SDN Migration. It’s Time.
Mike McBride provides a case for making a smooth migration to open SDN.
Yellowtail is a much sought-after fish here in the ocean waters of Southern California. Their migration typically follows the water temperature changes from the tip of Baja into Southern California. The water temperatures have been unseasonably warm this winter, so yellowtail are abundant. And yummy. Not all yellowtail migrate, however. Many remain behind, year- round, as “guard” fish in places with a decent supply of food. They just don’t want to make the change to a better place.
But what do yellowtail have to do with SDN and the new approach to networking? Like guard fish, many network operators resist migration to more efficient, cost-saving, and service-enhancing environments due to a variety of concerns including familiarity, investment protection, and risk aversion. These are all valid reasons. The migration to SDN can be a daunting and challenging task. However, the more time spent answering certain questions, planning, and studying the successful migration of others, the greater the mitigation of fundamental concerns. Questions to be asked ahead of time include:
- What are my goals for migrating to open SDN?
- What are the initial steps I should take to achieve my goals for SDN?
- What are my migration options?
- How have others performed the migration?
ONF is tackling these difficult questions within the Migration Working Group and has produced a detailed whitepaper with its findings in the “Migration Use Cases and Methods” document. A summary of these findings can be found in the “SDN Migration Considerations and Use Cases” document.
SDN migration use cases fall into three main categories: legacy-to-greenfield, legacy-to-mixed, and legacy-to-hybrid. Greenfield scenarios are the least complex because there is no need to support integration or interoperation with an existing traditional network infrastructure. With legacy-to-mixed, new OpenFlow devices are deployed and co-exist with traditional switches and routers, and they interface with legacy control planes. OpenFlow controllers and traditional devices need to exchange routing information via the legacy control plane. With a legacy-to-hybrid network deployment, hybrid devices interface with both OpenFlow controllers and legacy control planes. Each of these categories has been analyzed in detail along with several real-world migration use case studies including Stanford University’s campus migration to OpenFlow, Google’s Inter-Datacenter WAN use case, and NTT’s migration of BGP to OpenFlow on the Provider Edge.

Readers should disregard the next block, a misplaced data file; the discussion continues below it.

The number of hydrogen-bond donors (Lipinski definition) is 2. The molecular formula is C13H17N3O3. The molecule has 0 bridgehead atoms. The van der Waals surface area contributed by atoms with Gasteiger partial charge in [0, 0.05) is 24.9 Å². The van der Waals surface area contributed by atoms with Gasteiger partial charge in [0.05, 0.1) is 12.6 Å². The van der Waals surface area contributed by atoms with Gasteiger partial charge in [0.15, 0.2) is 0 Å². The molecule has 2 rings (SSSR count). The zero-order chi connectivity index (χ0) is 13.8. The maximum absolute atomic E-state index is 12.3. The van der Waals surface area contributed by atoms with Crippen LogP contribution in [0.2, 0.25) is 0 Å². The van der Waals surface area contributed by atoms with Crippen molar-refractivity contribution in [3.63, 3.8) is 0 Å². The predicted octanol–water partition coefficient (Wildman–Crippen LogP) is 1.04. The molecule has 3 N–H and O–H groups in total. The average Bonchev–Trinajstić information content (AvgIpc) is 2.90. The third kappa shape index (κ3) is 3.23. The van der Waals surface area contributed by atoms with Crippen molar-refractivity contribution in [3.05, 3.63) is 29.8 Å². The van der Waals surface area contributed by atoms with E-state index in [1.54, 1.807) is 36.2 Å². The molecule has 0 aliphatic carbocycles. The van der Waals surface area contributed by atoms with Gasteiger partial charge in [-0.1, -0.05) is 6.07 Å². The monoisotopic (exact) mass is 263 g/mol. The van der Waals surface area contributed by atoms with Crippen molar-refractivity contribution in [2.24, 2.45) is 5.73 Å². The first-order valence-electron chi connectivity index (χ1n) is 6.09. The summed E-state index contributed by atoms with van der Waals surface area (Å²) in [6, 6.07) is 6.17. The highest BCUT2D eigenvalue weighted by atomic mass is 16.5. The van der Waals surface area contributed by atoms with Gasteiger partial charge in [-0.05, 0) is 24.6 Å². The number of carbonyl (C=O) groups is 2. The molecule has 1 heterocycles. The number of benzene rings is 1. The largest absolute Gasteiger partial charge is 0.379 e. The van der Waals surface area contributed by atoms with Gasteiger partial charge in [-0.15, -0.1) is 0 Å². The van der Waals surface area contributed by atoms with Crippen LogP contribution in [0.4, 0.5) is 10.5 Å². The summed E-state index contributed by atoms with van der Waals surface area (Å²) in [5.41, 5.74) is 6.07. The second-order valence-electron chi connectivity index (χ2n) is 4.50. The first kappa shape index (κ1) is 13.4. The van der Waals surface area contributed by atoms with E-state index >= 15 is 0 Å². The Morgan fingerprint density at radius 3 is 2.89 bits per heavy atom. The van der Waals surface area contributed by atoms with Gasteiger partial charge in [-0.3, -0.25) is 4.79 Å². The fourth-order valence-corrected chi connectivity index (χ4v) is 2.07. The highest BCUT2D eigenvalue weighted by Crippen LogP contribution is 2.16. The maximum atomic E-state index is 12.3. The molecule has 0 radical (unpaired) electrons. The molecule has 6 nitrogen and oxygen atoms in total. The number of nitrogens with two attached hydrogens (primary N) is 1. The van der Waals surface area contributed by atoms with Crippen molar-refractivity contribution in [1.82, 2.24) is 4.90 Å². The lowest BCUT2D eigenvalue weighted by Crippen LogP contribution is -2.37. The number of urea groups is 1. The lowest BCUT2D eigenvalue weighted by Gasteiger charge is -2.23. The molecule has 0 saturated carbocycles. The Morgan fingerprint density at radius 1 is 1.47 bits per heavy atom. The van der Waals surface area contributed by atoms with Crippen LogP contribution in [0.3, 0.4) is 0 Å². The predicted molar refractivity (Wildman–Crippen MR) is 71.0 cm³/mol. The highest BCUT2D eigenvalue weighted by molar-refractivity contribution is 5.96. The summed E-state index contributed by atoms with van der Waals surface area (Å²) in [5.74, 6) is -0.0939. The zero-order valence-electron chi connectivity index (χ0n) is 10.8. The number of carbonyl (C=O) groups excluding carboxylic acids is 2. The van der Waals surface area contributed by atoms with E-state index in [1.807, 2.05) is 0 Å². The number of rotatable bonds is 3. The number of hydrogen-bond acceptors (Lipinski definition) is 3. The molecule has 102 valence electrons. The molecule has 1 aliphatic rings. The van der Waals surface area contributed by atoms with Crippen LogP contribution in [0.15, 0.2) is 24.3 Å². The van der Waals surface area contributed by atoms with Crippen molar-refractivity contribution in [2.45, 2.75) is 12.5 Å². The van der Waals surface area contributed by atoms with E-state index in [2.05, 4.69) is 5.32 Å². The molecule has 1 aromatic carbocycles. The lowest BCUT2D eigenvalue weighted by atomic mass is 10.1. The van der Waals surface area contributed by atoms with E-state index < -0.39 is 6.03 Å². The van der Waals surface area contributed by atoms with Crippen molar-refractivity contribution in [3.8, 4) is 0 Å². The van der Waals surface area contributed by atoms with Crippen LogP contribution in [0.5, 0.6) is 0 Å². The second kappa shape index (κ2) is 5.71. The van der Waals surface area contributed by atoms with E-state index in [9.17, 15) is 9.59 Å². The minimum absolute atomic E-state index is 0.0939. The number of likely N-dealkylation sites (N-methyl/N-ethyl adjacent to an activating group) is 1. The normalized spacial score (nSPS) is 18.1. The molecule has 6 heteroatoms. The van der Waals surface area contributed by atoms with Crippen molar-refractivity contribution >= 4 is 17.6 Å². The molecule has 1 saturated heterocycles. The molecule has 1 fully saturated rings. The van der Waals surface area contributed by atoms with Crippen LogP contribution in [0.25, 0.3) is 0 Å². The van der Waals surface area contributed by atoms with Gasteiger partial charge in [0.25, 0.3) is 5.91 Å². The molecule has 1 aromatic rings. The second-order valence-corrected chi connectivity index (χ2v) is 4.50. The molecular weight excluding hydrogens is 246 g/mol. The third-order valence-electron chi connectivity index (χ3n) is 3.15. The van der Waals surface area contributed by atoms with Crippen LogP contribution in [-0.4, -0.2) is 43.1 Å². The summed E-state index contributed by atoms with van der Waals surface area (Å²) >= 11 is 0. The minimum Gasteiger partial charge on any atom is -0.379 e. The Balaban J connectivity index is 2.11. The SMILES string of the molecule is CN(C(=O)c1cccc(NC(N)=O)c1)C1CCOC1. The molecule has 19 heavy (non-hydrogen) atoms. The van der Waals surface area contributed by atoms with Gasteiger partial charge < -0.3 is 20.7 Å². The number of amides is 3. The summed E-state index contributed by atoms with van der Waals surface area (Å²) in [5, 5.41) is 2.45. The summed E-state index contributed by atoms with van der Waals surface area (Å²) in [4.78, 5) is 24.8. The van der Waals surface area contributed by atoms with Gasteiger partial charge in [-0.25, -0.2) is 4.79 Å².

There are also several general and functional characteristics of tools which, if considered properly, can determine the success of migration from a traditional network to an OpenFlow-enabled network. General considerations such as security, scalability, and redundancy of tools, along with functional considerations describing data and information flow, input and output formats, and authentication of users, can help provide a smooth migration including quick diagnosis and troubleshooting of issues.
Enabling new services is an important motivation for SDN migration. These services need to overlay on top of virtual networks, span several network segments, and/or cross several layers of networking technologies. Pre and post migration checklists, along with the tools and guidelines ONF provides, will help facilitate a smooth migration of these services across the infrastructure. There is value in examining use cases across different network types, to better understand unique migration strategies. Various tools and methods exist to help network operators gain the confidence necessary to migrate to a network which is programmable, open, maintainable and valuable. The time is now to stop “guarding” your infrastructure and instead begin the migration steps to open SDN.
– Mike McBride, Director of Technology, Ericsson
As Director of Technology at Ericsson, Mike leads SDN, NFV, and Cloud market development; architecture; standardization; and strategy with customers, partners, and across product lines. Mike works closely with North American carriers and partners in the joint development of next generation networks. Mike is a Huawei alum where he developed, directed, and promoted strategic network architectures surrounding SDN/NFV/Cloud. Mike is also a Cisco alum where he developed architectures; supported customers; and managed mobility, wireless, and video projects across business units. Mike currently serves as Deputy Area Director within ONF and as a Working Group Chair within the IETF.